Projectile Question

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  • #1
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Homework Statement


An arrow fired horizontally at 41m/s travels 23m horizontally before it hits the ground. From what height was it fired?


Homework Equations


constant acceleration formula


The Attempt at a Solution


This is what i have done, however it is incorrect and the height of y is 1.54m(book's answers)
So to find y i had to find the time.
So...

x=23m
v-final(x)=41m/s
t=?
v-initial(x)=0m/s

using the constant acceleration formula:

[tex]x= \frac{v-initial - v-final}{2} * t[/tex]

[tex]23 = \frac{41}{2}t[/tex]

[tex]t= \frac{23}{20.5}[/tex]

t=1.12s


Now to find y

v-initial(y)=0m/s
a=-9.80m/s2
t=1.12s
y=?

i used y=v-initial*t + 0.5*a*t

eventually i get 6.15m
 

Answers and Replies

  • #2
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It is fired horizontally at 41m/s.

In the x-direction, using:

[tex] s = ut + \frac{1}{2}at^2 [/tex]

We discover that:

[tex] \frac{23}{41} = t [/tex]

As there is no acceleration horizontally

Then for the y-direction

[tex] s =ut+\frac{1}{2}at^2 [/tex]

So,

[tex] s=\frac{1}{2}g\left(\frac{23}{41}\right)^2 [/tex]

[tex] s = 1.54m [/tex]
 
  • #3
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It is fired horizontally at 41m/s.

In the x-direction, using:

[tex] s = ut + \frac{1}{2}at^2 [/tex]

We discover that:

[tex] \frac{23}{41} = t [/tex]
i don't understand how you have got [tex]\frac{23}{41}[/tex] from [tex] s = ut + \frac{1}{2}at^2 [/tex]. It seems like you have used the [tex]v=\frac{s}{t}[/tex] rule instead?

***Edit don't worry i understand after reading a=0
 
  • #4
The arrow moves in the x-axis direction without any gravity or any force affecting it's motion.

So, the kinematic equations can be used in each axis seperately.

Using the generic equation of motion (the only important one from which all others are easily derived);
[tex] x \ = \ x_0 \ + \ (v_0_x)t \ + \ \frac{1}{2} a t^2 [/tex]

we see that the only active variables are [tex] x = (v_0)t [/tex]

If you think about it, the arrow would move forever in this direction unless some force or collision stopped it.

Now, the problem has told us it doesn't move forever in the x-axis direction.
The problem said it moved 23m with an initial horizontal velocity of 41 m/s.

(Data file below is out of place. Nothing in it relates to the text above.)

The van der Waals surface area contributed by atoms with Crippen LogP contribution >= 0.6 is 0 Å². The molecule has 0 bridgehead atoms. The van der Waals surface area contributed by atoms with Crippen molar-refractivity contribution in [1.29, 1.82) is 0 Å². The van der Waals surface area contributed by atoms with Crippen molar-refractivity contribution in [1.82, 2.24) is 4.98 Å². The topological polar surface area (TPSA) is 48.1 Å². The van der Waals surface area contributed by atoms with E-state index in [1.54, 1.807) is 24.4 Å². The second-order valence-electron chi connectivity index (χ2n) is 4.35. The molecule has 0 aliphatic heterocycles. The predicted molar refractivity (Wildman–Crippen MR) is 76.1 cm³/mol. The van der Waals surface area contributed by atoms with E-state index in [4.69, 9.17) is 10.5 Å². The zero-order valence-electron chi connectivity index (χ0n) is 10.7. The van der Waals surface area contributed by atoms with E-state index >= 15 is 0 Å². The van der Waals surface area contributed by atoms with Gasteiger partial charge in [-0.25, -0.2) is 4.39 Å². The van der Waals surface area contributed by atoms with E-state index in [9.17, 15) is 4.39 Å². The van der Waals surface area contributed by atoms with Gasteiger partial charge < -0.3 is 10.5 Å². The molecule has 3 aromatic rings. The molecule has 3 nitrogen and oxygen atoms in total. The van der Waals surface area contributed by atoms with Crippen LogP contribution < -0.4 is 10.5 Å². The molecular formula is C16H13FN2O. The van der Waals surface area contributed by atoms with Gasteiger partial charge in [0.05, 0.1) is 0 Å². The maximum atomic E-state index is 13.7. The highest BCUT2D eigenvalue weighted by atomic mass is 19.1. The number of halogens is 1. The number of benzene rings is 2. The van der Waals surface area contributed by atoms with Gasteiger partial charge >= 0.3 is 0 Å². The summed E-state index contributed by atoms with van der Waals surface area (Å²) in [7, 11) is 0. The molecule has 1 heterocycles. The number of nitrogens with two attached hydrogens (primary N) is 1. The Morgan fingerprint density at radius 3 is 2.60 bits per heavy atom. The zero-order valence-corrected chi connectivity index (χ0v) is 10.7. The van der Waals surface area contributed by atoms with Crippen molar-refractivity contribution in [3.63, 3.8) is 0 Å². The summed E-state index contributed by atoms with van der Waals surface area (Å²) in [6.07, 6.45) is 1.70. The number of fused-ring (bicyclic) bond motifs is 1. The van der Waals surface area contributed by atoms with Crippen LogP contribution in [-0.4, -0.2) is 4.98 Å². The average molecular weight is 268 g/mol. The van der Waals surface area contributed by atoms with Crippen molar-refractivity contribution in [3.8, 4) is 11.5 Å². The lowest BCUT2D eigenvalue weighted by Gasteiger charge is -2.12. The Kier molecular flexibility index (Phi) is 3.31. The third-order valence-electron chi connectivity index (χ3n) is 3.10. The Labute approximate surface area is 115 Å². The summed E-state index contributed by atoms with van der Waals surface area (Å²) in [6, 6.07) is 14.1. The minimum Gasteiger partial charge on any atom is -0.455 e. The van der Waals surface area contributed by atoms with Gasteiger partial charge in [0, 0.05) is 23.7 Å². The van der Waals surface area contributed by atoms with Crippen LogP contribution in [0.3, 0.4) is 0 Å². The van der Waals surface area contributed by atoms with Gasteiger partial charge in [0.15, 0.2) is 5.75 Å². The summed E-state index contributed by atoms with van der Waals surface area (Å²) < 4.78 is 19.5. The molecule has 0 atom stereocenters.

So, we know here that we are missing the time. We'll solve for the time.

[tex] t \ = \ \frac{x}{v_0} [/tex]
[tex] t \ = \ \frac{23m}{41m/s} [/tex]
[tex] t \ = \ 0.56s [/tex]

Using our knowledge about motion (and in particular the motion equation above) we realise that in the y-axis there is a force, gravity, pulling the arrow downwards. Lets look at the equation of motion for the y-axis

[tex] y \ = \ y_0 \ + \ (v_0_y)t \ - \ \frac{1}{2} a t^2 [/tex]

Note, in this version of the equation I've added a minus. I did this so that I can make the acceleration due to gravity as + 9.8m/s^2, you'd want to study this fact yourself to be sure you understand what I've done.

We realise that, as the arrow was shot straight (horizontally) so there is no initial velocity in this direction of motion.
From the question, we seek to find y_0 as this represents the initial height.
We also know the time that the arrow is in the air now.
Furthermore, we can set y = 0 because that will be the final height after the elapsed time.
The arrow will be at a height of zero because it has hit the ground & stopped moving.
We now have;

[tex] 0 \ = \ y_0 \ - \ \frac{1}{2} a t^2 [/tex]
[tex] y_0 \ = \ \frac{1}{2} a t^2 [/tex]
[tex] y_0 \ = \ \frac{1}{2} (9.8m/s^2) (0.56s)^2 [/tex]
[tex] y_0 \ = \ 1.53654 [/tex]
[tex] y_0 \ \cong \ 1.54 [/tex]

This is a foolproof method to follow. All you need to do is rely on the good ol' equation above & practice deriving all of the other equations of motion from this. Note, this equation itself is derived from constant acceleration & integral calculus.


EDIT-------------------------------

***Edit don't worry i understand after reading a=0
lol I took so long writing that that you understood it. Well here you go anyway ;)
 

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